Aerobic support: Whereas the intensity of the last two weeks was slightly below your lactate threshold, the tempo run is right at it. This roughly resembles your 1h-race pace +/- 10min, which is around 15K pace for most competitive-minded runners. You can run 3 – 4 miles (5 – 6 km) in one piece or break it into two tempo intervals with 60 – 90 seconds of slow jogging in between. I don’t recommend longer rest periods as it defeats the purpose of this workout.
Anaerobic support: 2 race distances down from the 5K, this workout is at your estimated 1500m race pace. The 400s at 1500m pace stimulate your anaerobic energy system specific to the VO2max workout’s demands that follow in the next training phase. As already mentioned, they’re also a great stimulus to increase your heart’s stroke volume. Depending on your level, run 4 – 8x 400m with 90-second rest periods. Don’t run faster than 1500m pace just because you can.
The long run on weekends should make up around 20 – 30 percent of your weekly running mileage by now and is roughly 50 percent longer than your midweek easy run. For low-mileage runners on 4-day running weeks, it can be up to 40 percent of weekly mileage. The purpose of the long run is to improve your fat metabolism, enlarge your glycogen stores, and train your fast-twitch fibers aerobically as your slow-twitch fibers fatigue.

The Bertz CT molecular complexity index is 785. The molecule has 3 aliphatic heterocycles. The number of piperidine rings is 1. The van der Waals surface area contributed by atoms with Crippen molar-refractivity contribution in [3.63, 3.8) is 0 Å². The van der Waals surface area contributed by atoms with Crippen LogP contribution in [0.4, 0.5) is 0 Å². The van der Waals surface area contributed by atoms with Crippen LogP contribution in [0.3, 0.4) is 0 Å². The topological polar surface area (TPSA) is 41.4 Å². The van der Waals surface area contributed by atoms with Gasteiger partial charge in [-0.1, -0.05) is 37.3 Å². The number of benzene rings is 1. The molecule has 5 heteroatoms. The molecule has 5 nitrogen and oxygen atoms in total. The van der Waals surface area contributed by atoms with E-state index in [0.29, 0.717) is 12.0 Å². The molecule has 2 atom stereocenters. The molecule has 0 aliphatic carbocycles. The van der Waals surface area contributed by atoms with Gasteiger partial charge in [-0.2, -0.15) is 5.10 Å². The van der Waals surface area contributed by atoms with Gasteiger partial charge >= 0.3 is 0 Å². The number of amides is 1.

4 Weeks to Race Day
At this point, your lactate threshold from the tempo runs as well as your lactate tolerance from the long repetitions, have you ready for more serious VO2max training. Your maximal aerobic capacity is the cornerstone of your 5K performance, after all. Since VO2max training is most effective in the range of 3K race pace to 10K race pace, both ends of the spectrum are included in this training cycle without touching upon 5K pace yet.
Direct endurance support: This is around 10K race pace for most competitors. At 90% of VO2max, the intervals are typically run for 1600m or maximal 6 minutes in duration, whichever comes first. 3 – 4x 1600m with a work-to-rest ratio of 2:1 – ideally slow jogging recoveries. The benefit of longer intervals is the total time spent near HRmax, as it takes about 1 minute to get your heart rate up to the desired levels for each interval.
Direct speed support: This is around 3K race pace for most competitors. At 100% of VO2max, the intensity is high, and therefore, the intervals are only 800m long. 5 – 6x 800m with a work-to-rest ratio of 1:1 with slow jogging recoveries. There’s no point to intensify the pace above 100% of VO2max as any additional energy contribution comes from the anaerobic system which only increases the recovery time from this workout.